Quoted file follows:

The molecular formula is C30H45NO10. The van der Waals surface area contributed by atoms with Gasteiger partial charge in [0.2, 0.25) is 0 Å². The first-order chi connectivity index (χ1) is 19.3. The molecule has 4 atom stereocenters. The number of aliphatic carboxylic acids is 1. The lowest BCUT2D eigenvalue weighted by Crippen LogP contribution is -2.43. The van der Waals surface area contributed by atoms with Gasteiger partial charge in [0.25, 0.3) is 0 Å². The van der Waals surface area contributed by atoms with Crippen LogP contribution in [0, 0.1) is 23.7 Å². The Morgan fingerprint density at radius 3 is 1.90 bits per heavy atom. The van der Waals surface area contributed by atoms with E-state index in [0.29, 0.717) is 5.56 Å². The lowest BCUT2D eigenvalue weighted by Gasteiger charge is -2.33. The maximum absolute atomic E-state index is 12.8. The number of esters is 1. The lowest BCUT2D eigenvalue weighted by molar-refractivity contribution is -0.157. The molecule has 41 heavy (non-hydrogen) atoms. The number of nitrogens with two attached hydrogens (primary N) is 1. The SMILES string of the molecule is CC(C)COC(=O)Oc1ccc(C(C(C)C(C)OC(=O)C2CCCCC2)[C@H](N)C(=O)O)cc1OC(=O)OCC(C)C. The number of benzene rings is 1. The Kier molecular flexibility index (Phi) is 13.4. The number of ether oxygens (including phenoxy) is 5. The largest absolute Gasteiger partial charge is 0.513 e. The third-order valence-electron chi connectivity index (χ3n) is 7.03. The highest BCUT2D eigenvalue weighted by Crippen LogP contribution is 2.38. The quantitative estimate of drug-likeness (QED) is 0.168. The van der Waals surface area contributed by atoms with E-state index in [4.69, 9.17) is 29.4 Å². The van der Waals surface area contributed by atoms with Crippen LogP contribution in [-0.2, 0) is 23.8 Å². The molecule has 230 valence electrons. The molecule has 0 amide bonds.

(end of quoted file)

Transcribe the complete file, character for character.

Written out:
The molecular formula is C30H45NO10. The van der Waals surface area contributed by atoms with Gasteiger partial charge in [0.2, 0.25) is 0 Å². The first-order chi connectivity index (χ1) is 19.3. The molecule has 4 atom stereocenters. The number of aliphatic carboxylic acids is 1. The lowest BCUT2D eigenvalue weighted by Crippen LogP contribution is -2.43. The van der Waals surface area contributed by atoms with Gasteiger partial charge in [0.25, 0.3) is 0 Å². The van der Waals surface area contributed by atoms with Crippen LogP contribution in [0, 0.1) is 23.7 Å². The Morgan fingerprint density at radius 3 is 1.90 bits per heavy atom. The van der Waals surface area contributed by atoms with E-state index in [0.29, 0.717) is 5.56 Å². The lowest BCUT2D eigenvalue weighted by Gasteiger charge is -2.33. The maximum absolute atomic E-state index is 12.8. The number of esters is 1. The lowest BCUT2D eigenvalue weighted by molar-refractivity contribution is -0.157. The molecule has 41 heavy (non-hydrogen) atoms. The number of nitrogens with two attached hydrogens (primary N) is 1. The SMILES string of the molecule is CC(C)COC(=O)Oc1ccc(C(C(C)C(C)OC(=O)C2CCCCC2)[C@H](N)C(=O)O)cc1OC(=O)OCC(C)C. The number of benzene rings is 1. The Kier molecular flexibility index (Phi) is 13.4. The number of ether oxygens (including phenoxy) is 5. The largest absolute Gasteiger partial charge is 0.513 e. The third-order valence-electron chi connectivity index (χ3n) is 7.03. The highest BCUT2D eigenvalue weighted by Crippen LogP contribution is 2.38. The quantitative estimate of drug-likeness (QED) is 0.168. The van der Waals surface area contributed by atoms with E-state index in [4.69, 9.17) is 29.4 Å². The van der Waals surface area contributed by atoms with Crippen LogP contribution in [-0.2, 0) is 23.8 Å². The molecule has 230 valence electrons. The molecule has 0 amide bonds.